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2014 predictions: Airtime distributors

Mobile News
January 16, 2014

Carphone Warehouse Business head of B2B Bob Sweetlove, Daisy Distribution MD Dave McGinn and Mainline Digital Communications MD Andrew Boden look ahead to the next 12 months 


Bob Sweetlove – head of B2B, Carphone Warehouse Business

Against an improving economic backdrop in 2014, business customers should start to gravitate faster towards the best solutions for their business efficiency and communications. They will have increased confidence to make some bold decisions around their digital infrastructure. Ever-faster mobile data networks and more mature business mobile applications are now making cloud-based services on smartphones and tablets viable for most businesses. Therefore, digitally-connected  businesses are seeing the benefits in their own customer relationships and will signal this more clearly to the masses.

In the mobile channel we need to leverage this building advantage we now have versus some of the  more traditional fixed and IT products and services. As the mobile networks start to roll out fixed and IT services on their bills, it will become simpler for businesses to consolidate these utilities and partners to benefit. Where we have already seen some of the pioneering mobile partners already  tackle this, I would expect a wider converged push in 2014. There will be further consolidation in the channel and a robust defence of traditional solutions from the fixed line and IT resellers.

As mobile data demand increases, I would also expect to see more technical issues with the networks as they continue to invest in capacity. You would expect the power alliances of Nokia/Microsoft and Motorola/Google to gain market share through a combination of sheer weight of presence coupled with attractive business hardware and software solutions.


Dave McGinn – MD, Daisy Distribution

As the mobile sector continues in its latest evolution,  manufacturers are beginning to develop devices that come equipped with greater functionality and services that naturally support the networks’ drive towards converged and unified communications.

Microsoft Office 365, available through Windows Phone devices, is one such product that bridges the gap between manufacturer and network. This will be a key cornerstone of the networks’ 2014 strategy of developing multiple engagements with their SME customer base.

This trend is set to extend with additional cloud services and other ICT applications, initially adopted by the networks’ direct sales teams, now cascading into the channel.

That being said, I also envisage 2014 could be a remarkable year for the industry in terms of device developments. The next big thing in terms of technology will be “wearable” devices. While there will be an increase in innovative, flexible smartphones that hit the market, the devices that will inevitably catch the eye will be Google Glass, smart watches, smart rings and even smart clothing. These eye-catching products will really entice consumer customers to part with their money. However, it’s crucial that manufacturers ensure that they also have genuine business benefits, ensuring the technology receives widespread adoption.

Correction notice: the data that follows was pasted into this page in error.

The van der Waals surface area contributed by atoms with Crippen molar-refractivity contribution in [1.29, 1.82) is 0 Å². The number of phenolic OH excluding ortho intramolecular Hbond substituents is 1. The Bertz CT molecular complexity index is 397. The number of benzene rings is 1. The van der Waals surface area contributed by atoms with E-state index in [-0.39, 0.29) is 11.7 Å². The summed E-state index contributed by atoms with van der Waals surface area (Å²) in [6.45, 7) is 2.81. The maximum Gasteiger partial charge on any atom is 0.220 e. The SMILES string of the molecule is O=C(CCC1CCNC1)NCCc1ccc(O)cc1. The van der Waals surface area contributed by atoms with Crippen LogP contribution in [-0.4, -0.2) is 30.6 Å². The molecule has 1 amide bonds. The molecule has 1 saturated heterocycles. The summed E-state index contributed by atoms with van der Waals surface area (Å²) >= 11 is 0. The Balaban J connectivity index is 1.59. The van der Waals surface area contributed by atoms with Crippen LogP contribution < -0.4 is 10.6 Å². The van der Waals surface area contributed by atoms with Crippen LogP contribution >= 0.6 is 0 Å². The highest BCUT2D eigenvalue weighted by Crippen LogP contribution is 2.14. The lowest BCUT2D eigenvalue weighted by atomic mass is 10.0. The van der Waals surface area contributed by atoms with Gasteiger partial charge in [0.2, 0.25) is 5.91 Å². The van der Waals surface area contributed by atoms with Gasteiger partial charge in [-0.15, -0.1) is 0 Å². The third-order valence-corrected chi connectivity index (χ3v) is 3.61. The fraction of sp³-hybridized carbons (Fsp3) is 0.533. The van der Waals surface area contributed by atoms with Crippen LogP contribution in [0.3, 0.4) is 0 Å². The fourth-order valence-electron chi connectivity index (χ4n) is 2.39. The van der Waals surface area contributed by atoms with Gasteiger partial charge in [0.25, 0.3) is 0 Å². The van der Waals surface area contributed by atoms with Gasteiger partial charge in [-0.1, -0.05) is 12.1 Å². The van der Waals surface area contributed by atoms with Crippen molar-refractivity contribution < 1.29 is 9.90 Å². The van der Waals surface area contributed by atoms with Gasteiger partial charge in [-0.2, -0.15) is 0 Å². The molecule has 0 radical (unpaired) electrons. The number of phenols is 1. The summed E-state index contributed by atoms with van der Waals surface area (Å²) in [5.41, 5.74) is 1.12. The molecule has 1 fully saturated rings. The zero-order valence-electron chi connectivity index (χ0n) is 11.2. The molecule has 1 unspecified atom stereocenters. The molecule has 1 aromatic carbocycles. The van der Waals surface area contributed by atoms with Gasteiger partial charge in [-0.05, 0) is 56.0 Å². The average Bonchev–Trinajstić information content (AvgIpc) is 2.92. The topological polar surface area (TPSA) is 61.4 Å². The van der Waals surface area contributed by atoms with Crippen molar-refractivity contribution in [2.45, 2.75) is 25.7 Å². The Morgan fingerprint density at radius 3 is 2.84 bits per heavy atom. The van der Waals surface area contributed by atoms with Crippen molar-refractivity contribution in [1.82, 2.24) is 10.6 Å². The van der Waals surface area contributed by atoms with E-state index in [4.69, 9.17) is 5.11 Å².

Andrew Boden – MD, Mainline Digital Communications

2014 is going to be a 4G year with the networks competing to attract subscribers to their rapidly expanding high-speed networks. The networks’ activity is certain to increase enquiries for well-established resellers.

Good distributors will be launching marketing programmes and tools to help their partners benefit from the growing interest in the benefits of faster connections.

Trends seen in 2013 are likely to continue into 2014. For example, SIM-only airtime contracts will increase in popularity as more employers permit and even encourage staff to “bring your own device”.

The demand for 4G data-only SIMs will also continue to rise as more mobile solutions are brought to market. To succeed in this arena, resellers will have to become more targeted in their approach to the business market – identifying the likely requirements of different-sized businesses in different sectors. Investing in developing the consultative selling skills of sales teams might also be necessary.
The roll out of new technology is often problematic and, given everybody’s increasing reliance on 24/7 connectivity, customers are increasingly intolerant of disruption and slow problem solving.

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